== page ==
The Richmond Behavioral Health Authority is your Aunt's best bet for low cost mental health care, case management services, and housing assistance. Get her referred for an intake appointment. The case worker at the halfway house can probably manage an intake referral if she hasn't already done so. The problem with this is that help is not going to come right away. There's a bunch of red tape and a lot of other people demanding services, too. That's not to say that these contacts shouldn't be made. Your Aunt definitely needs case management and probably medication management, too. The BHA can do both of these things. My favorite housing program for folks in your Aunt's situation is the Housing + Care Grant. If one of these can be arranged, she can get housing and regular care for her mental illness all wrapped up in a neat little package.

Keep in mind that the above scenario will not happen within 30 days. Case Management Services and Housing Grants all run pretty lengthy wait lists in Virginia. They say that the wait lists don't exist but that's baloney. There's only so many services to go around and more people than that who need help.

Another, less pleasant, but quicker option is to pursue an Assisted Living Facility (ALF). ALF's are not nursing homes. They are basically halfway houses. Some are better than others. Some are really nasty roach traps. This search engine will find ALFs in the Richmond area for you.

Of course, all this is dependent upon your aunt wanting and accepting help. She may not agree to medication management, mental health case management, or moving into an ALF. If that's the case, then there's not much you can do. It sounds like your family has been supporting your aunt for a long time. Learned helplessness is a bitch.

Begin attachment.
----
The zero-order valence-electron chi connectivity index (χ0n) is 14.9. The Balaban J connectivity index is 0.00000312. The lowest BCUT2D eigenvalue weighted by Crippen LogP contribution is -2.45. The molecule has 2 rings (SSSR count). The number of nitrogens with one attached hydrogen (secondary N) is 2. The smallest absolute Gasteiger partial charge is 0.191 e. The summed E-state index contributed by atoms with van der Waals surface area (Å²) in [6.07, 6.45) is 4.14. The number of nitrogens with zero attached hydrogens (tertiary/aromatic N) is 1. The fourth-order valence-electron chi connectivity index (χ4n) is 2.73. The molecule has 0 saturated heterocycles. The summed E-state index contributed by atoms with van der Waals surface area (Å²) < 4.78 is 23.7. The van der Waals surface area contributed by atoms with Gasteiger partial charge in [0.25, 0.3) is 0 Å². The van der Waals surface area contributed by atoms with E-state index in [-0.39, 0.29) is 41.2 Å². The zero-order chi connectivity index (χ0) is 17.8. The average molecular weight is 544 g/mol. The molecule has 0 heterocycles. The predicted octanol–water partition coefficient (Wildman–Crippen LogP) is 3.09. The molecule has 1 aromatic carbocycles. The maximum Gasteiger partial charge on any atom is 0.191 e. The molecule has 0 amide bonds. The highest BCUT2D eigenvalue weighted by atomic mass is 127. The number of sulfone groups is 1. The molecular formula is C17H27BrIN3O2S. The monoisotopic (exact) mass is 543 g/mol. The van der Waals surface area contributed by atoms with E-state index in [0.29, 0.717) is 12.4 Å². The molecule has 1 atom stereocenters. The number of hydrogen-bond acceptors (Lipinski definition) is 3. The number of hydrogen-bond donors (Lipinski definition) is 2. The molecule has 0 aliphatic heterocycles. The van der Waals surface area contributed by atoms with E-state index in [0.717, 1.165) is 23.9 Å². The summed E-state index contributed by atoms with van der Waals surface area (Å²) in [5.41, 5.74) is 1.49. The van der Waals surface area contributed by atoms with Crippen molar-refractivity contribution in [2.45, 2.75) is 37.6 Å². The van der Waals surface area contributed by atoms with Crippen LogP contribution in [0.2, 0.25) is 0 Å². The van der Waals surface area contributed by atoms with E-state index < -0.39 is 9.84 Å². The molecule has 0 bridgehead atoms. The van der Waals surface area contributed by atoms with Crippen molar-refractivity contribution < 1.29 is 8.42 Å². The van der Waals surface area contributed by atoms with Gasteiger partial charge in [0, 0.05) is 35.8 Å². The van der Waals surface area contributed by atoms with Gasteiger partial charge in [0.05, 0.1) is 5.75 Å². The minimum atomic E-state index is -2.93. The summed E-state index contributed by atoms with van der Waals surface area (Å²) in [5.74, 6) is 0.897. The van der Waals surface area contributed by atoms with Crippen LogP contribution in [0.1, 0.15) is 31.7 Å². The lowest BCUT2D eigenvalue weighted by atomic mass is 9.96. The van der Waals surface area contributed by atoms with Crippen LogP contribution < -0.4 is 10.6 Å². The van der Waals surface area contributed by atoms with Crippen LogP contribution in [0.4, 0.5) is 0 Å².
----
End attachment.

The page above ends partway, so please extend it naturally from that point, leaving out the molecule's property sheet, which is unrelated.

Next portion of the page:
posted by dchrssyr at 11:15 PM on January 7, 2010

I didn't intend for my second paragraph about the case worker at the halfway house to sound so snarky. What I mean is that even if the case worker won't verify that your aunt lives there, she will still probably agree to listen to you tell her about the woman who may or may not be her client. It's a weird game to play. You should say to the case worker, "I know you can't give me any information regarding this person, or even if she lives there. I'd like to share some information with you anyway, if you don't mind listening." When I had that job, I would listen and take notes for however long seemed reasonable given the information being shared and then I would politely extract myself from the conversation after getting a phone number from the caller. If the family member I'd just talked to seemed like a reasonable sort of person, I'd approach my client and ask if he or she would like me to be able to share information with the concerned family member. Sometimes it worked.
posted by dchrssyr at 11:23 PM on January 7, 2010

seems like my Aunt needs to be reparented

Um . . . no. Do not fall into this trap. I'd like to tell you that this is not your problem and you don't have to make it your problem. But I don't think you'll let this go anytime soon. Your mom got out and kept you out of the family dynamic for a reason. You can't force unhealthy people to get well, but crazy can infect those around it.
posted by dchrssyr at 12:10 AM on January 8, 2010